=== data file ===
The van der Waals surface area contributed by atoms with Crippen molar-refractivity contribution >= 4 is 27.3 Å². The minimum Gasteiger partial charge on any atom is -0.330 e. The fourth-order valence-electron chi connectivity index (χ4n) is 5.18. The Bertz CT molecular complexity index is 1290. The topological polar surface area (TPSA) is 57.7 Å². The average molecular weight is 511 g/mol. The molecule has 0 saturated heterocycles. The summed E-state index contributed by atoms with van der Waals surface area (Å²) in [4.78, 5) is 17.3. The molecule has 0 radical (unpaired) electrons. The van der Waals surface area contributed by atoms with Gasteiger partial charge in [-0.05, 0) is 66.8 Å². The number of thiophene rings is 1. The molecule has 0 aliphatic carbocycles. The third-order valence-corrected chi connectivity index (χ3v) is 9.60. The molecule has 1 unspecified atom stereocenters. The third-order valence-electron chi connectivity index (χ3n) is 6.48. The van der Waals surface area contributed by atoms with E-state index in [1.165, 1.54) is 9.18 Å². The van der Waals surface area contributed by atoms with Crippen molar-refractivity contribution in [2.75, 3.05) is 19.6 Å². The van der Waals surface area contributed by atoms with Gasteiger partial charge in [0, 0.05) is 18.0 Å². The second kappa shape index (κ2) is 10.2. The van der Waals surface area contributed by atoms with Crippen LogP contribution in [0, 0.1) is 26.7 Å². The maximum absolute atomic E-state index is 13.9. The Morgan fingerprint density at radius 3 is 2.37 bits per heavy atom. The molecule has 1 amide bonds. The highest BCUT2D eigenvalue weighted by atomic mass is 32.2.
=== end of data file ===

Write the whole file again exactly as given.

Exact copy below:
The van der Waals surface area contributed by atoms with Crippen molar-refractivity contribution >= 4 is 27.3 Å². The minimum Gasteiger partial charge on any atom is -0.330 e. The fourth-order valence-electron chi connectivity index (χ4n) is 5.18. The Bertz CT molecular complexity index is 1290. The topological polar surface area (TPSA) is 57.7 Å². The average molecular weight is 511 g/mol. The molecule has 0 saturated heterocycles. The summed E-state index contributed by atoms with van der Waals surface area (Å²) in [4.78, 5) is 17.3. The molecule has 0 radical (unpaired) electrons. The van der Waals surface area contributed by atoms with Gasteiger partial charge in [-0.05, 0) is 66.8 Å². The number of thiophene rings is 1. The molecule has 0 aliphatic carbocycles. The third-order valence-corrected chi connectivity index (χ3v) is 9.60. The molecule has 1 unspecified atom stereocenters. The third-order valence-electron chi connectivity index (χ3n) is 6.48. The van der Waals surface area contributed by atoms with E-state index in [1.165, 1.54) is 9.18 Å². The van der Waals surface area contributed by atoms with Crippen molar-refractivity contribution in [2.75, 3.05) is 19.6 Å². The van der Waals surface area contributed by atoms with Gasteiger partial charge in [0, 0.05) is 18.0 Å². The second kappa shape index (κ2) is 10.2. The van der Waals surface area contributed by atoms with Crippen LogP contribution in [0, 0.1) is 26.7 Å². The maximum absolute atomic E-state index is 13.9. The Morgan fingerprint density at radius 3 is 2.37 bits per heavy atom. The molecule has 1 amide bonds. The highest BCUT2D eigenvalue weighted by atomic mass is 32.2.